Al­most ‘Magic’

MAKE HEALTHY YOUR NEW HAPPY We find out just what it takes to get ripped like the men of “Magic Mike XXL.”


Celebrity trainer Ron Mathews first started work­ing with Joe Man­ganiello six years ago, when the ac­tor was cast in HBO’s “True Blood.”

Back then, Man­ganiello was 6'5” and weighed 240 pounds, and Mathews re­mem­bers him say­ing, “‘I want to get big­ger; I want to be mus­cu­lar.’ And I told him, ‘Ac­tu­ally, you need to get smaller.’”

It’s re­lated to the cam­era adding 10 pounds: “When you do a slow work­out, you tend to look big in per­son, but you look a bit floppy on­screen,” he ex­plains. “Tak­ing his body fat down makes mus­cles pop on­screen.”

What it takes to take it off

But Man­ganiello had to push his reg­i­men (de­tailed in the book he and Mathews worked on to­gether, “Evo­lu­tion”) even fur­ther for the male strip­per se­quel “Magic Mike XXL.”

“For ‘Magic Mike,’ he wanted to look re­ally big and cut,” Mathews says. “It’s a very phys­i­cal role with the danc­ing; it was about look­ing good but also mov­ing well with co­or­di­na­tion like an ath­lete. It was about train­ing to be able to per­form, as op­posed to just stand­ing there in front of the cam­era and look­ing good.”

Train­ing meant work­ing out six days a week — twice a day. Morn­ings were car­dio (on an empty stom­ach) then in the af­ter­noon or evening, Man­ganiello did weight train­ing. The work­out takes about an hour, in­clud­ing a warm-up and a cooldown, and it is very fast, with few breaks. “The idea is to keep his heart rate very high,” says Mathews.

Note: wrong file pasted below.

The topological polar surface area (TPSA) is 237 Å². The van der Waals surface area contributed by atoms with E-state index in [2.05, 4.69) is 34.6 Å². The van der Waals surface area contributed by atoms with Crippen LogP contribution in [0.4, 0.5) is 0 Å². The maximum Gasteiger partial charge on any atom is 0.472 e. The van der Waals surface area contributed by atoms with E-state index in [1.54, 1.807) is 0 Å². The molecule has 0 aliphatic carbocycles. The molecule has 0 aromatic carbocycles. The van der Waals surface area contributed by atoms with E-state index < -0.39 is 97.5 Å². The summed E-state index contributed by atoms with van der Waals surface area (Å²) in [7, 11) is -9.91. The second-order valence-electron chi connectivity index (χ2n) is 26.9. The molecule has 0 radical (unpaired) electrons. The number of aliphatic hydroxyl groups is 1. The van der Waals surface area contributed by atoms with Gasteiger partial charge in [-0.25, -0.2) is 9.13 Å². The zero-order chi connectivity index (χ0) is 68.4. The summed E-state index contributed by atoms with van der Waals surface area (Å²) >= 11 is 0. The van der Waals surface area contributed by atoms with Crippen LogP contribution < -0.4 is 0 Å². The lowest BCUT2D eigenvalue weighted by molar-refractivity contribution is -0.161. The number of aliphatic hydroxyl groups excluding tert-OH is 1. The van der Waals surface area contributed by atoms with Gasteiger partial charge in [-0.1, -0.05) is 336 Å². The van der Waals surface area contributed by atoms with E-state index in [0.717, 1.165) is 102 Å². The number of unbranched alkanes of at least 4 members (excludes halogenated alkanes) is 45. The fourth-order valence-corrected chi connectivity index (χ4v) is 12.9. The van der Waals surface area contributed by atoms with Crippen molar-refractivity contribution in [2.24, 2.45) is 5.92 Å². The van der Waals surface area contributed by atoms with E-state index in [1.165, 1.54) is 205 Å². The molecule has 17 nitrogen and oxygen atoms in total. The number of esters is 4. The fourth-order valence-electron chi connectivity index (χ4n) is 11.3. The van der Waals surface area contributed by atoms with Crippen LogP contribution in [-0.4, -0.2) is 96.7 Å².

The role of food

The right diet is a huge part of the reg­i­men, and Man­ganiello was a dream client. “He is in­cred­i­bly dis­ci­plined,” says Mathews. “The good thing about him is that he doesn’t need a lot of va­ri­ety, so if you tell him that’s what you need to eat, he will do it over and over again.”

When you’re work­ing to­ward a fit­ness goal, Mathews says, food is not for plea­sure; it is just another tool. Man­ganiello ate six meals a day, roughly 500 to 600 calo­ries each with 30 per­cent pro­tein, 30 per­cent fat and 40 per­cent carbs. Each meal was pretty sim­i­lar and con­sisted of eggs, chicken, veg­eta­bles and rice or pota­toes. The calo­ries could also come from a big salad or sushi, as long as you go easy on the rice.

“When try­ing to lose fat while keep­ing your mus­cle, you need to make sure you get enough calo­ries, be­cause if you don’t, you will lose mus­cle,” ex­plains Mathews. “You need to be able to main­tain your frame and have enough energy to pur­sue your work­out.”

Morn­ing: Af­ter­noon: Ex­am­ple se­quence: Fol­lowed by some func­tional ex­er­cises: CLAUDETTE BARIUS, WARNER BROS.

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